In 1924, Miro approached the Surrealist group guided by Andre Breton, even though he already had found his own, unique style. In 1925, his works were included at a major Surrealist exhibition held in the Pierre Gallery, Paris.
Miro was influenced by some famous poets and artists of those years. He was among the first artists who developed the so called automatic drawing, which is defined as the surrealist technique without conscious self-censorship.
You do not have to understand the definition to appreciate his style and his works. Simple, plastic, colorful, unique and beautiful!
Joan Miro was living in Paris until 1925. His friendship with some writers and other artists, probably influenced him to later adopt his own style. He was often experimenting through diverse styles, moving among surrealism, automatic drawing and expressionism.
During 1928, Miro visited the Netherlands, where he received the influence and inspiration of some local artists. He also visited the Prado Museum in Madrid for the first time.
Miro suffered a crisis of expression and wanted to stop painting. He started with his first collage works during that year. His first experiments with lithography are from 1929.
He married Pilar Juncosa in Palama de Mallorca, on October 12, 1929. Their only daughter, Maria Dolors, was born in Barcelona in July 17, 1930. Miro started to produce some surrealist sculptures made with painted stones and other objects.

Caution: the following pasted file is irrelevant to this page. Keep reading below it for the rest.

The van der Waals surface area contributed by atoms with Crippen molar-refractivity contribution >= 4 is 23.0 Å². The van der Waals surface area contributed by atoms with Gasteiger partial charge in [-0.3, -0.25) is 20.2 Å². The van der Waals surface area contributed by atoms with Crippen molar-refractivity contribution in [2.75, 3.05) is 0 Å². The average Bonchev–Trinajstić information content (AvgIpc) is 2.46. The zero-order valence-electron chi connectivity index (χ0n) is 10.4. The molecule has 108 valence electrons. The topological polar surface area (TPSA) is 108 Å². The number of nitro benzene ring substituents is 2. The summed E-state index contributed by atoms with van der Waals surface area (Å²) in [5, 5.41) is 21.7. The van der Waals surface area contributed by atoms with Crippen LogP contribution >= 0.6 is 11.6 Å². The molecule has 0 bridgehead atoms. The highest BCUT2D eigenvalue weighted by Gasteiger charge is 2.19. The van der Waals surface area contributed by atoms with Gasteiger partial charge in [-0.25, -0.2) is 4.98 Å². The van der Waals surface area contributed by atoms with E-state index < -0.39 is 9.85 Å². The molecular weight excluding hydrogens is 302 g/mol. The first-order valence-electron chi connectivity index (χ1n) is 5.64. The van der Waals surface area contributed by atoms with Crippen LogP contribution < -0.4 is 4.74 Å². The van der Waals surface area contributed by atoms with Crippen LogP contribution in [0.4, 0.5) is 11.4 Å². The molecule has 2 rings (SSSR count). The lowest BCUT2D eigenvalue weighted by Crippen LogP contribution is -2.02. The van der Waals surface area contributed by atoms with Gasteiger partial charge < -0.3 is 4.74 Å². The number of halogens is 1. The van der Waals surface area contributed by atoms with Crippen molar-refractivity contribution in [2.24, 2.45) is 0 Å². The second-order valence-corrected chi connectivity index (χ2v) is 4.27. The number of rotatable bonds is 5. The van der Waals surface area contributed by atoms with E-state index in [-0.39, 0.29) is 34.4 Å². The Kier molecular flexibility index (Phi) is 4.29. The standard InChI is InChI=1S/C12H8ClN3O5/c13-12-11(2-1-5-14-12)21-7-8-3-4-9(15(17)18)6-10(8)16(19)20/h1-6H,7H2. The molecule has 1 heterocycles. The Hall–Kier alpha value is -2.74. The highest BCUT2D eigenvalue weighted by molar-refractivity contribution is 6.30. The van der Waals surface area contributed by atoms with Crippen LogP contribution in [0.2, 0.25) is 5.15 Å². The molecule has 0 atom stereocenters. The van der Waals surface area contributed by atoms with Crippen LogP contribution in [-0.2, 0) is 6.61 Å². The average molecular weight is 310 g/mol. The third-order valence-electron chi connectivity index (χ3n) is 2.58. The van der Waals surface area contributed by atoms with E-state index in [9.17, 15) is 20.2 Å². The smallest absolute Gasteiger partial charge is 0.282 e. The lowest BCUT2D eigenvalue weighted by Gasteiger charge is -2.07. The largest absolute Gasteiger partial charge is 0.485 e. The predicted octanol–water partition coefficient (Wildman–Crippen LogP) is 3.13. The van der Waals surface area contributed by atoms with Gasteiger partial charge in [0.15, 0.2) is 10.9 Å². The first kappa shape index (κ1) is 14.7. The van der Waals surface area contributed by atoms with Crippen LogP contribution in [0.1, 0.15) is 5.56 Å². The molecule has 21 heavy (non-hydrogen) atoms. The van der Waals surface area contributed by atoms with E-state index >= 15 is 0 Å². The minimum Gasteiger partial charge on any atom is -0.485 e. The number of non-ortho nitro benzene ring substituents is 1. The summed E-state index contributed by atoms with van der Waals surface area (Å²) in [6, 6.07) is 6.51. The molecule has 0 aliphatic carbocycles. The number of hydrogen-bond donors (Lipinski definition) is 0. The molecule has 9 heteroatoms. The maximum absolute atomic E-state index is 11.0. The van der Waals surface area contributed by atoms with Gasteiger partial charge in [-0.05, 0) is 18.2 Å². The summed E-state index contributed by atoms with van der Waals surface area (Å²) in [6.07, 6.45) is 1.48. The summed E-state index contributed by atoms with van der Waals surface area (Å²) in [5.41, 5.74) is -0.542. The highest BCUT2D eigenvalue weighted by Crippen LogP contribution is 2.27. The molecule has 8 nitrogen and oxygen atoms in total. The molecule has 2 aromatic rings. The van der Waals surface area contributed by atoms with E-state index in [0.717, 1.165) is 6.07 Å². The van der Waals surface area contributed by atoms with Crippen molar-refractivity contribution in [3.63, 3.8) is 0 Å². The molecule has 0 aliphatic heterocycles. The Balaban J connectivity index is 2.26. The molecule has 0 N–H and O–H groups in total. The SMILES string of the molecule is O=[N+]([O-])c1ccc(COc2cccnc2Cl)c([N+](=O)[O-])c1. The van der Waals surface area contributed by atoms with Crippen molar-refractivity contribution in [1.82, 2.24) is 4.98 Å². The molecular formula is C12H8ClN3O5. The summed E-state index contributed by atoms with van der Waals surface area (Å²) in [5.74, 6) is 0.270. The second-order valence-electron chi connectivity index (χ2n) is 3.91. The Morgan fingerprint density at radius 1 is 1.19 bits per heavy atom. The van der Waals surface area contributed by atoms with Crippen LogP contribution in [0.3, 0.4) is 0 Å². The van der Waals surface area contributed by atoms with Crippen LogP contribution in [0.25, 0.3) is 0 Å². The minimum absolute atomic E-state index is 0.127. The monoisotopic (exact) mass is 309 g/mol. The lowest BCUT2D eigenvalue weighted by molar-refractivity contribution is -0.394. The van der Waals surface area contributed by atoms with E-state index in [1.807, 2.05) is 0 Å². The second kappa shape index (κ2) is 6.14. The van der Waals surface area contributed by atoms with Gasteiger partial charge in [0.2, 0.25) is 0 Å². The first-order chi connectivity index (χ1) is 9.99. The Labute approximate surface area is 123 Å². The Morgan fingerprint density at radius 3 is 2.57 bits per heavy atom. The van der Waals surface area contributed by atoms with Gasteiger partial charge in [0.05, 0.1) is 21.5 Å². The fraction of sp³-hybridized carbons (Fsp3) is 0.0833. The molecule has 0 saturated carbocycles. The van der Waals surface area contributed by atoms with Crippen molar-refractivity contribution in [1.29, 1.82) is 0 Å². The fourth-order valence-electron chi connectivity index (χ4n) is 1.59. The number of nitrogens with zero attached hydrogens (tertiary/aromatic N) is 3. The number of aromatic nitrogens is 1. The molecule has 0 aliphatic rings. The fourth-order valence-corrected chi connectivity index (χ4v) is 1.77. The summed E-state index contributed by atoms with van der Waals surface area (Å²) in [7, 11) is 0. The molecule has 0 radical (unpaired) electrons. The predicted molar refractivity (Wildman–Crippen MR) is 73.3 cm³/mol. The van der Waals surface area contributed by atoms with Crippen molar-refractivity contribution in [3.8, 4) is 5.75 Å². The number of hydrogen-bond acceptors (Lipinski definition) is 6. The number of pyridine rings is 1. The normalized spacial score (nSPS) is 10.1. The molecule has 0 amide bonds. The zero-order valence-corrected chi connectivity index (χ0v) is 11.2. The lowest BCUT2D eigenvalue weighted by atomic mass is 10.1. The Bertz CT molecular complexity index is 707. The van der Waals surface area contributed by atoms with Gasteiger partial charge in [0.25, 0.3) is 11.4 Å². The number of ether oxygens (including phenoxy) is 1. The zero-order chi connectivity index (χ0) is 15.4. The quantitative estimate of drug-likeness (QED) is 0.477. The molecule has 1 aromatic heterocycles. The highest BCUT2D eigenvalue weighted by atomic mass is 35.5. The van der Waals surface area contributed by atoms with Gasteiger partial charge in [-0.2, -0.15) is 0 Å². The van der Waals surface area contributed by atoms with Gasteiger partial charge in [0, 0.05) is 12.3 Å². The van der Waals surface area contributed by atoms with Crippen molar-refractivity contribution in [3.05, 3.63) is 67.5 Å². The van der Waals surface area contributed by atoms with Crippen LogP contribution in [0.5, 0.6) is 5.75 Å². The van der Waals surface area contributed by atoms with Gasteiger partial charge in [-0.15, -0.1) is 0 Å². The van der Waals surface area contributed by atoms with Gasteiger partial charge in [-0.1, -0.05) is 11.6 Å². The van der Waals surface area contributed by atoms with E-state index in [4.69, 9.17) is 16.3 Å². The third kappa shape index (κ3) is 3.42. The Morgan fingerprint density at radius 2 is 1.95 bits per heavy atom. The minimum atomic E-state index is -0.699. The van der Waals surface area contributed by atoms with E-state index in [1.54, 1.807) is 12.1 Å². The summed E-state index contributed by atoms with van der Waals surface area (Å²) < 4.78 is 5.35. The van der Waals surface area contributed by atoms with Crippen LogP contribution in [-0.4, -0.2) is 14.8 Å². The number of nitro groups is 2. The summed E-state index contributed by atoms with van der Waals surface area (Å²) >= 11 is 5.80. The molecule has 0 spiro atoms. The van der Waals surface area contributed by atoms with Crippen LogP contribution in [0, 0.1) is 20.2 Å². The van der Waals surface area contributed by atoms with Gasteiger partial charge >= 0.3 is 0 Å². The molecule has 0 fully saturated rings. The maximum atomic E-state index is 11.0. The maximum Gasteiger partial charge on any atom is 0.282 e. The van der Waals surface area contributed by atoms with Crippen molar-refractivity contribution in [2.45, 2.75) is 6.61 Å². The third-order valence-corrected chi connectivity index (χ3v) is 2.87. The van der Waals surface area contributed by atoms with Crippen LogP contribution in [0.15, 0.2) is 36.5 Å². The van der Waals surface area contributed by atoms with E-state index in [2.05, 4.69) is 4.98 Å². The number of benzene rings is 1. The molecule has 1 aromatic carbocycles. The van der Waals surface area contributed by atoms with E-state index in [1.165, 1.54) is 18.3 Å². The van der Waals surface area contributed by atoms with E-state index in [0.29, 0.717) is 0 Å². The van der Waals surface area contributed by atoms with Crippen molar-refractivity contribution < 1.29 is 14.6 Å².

In 1930, Miro was already a recognized artist and his fame became international. This year, Joan held his first one-man exhibition at the Valentine Gallery, in New York. In 1932, he held his first one-man show at the Pierre Matisse Gallery, New York.
Miro also designed ballet costumes and begun with his first etchings works in 1933. In 1936, he left Spain and moved to Paris with his family, because of the Spanish Civil War. During this year, works of Miro were included at the exhibitions of the Museum of Modern Art, in New York.
In 1937, he was commissioned to make a large mural painting. He made The Reaper (Catalan peasant in revolt) for the Spanish Republican Government's pavilion at the World's Fair in Paris. In 1940, he began with his known Constellations series. But because of the World War II, he moved with his family back to Spain. They settled in Palma de Mallorca, capital of Majorca island, where he completed the 23 Constellations in 1941.
That year, his first most important retrospective was held at the Museum of Modern Art, in New York. He returned to Barcelona in 1942, where he was working mainly on paper. During 1944, Miro started with his first ceramic works in cooperation with his friend Josep Llorens Artigas.
He also produced his first sculptures in bronze, and completed the fifty lithographs of the Barcelona series. Joan returned to paint on canvas, which he had abandoned several years ago.
In 1947, Miro went to the United States of America for the first time. He was commissioned to paint a mural for the Gourmet Room at the Terrace Plaza Hilton Hotel, in Cincinnati (Ohio).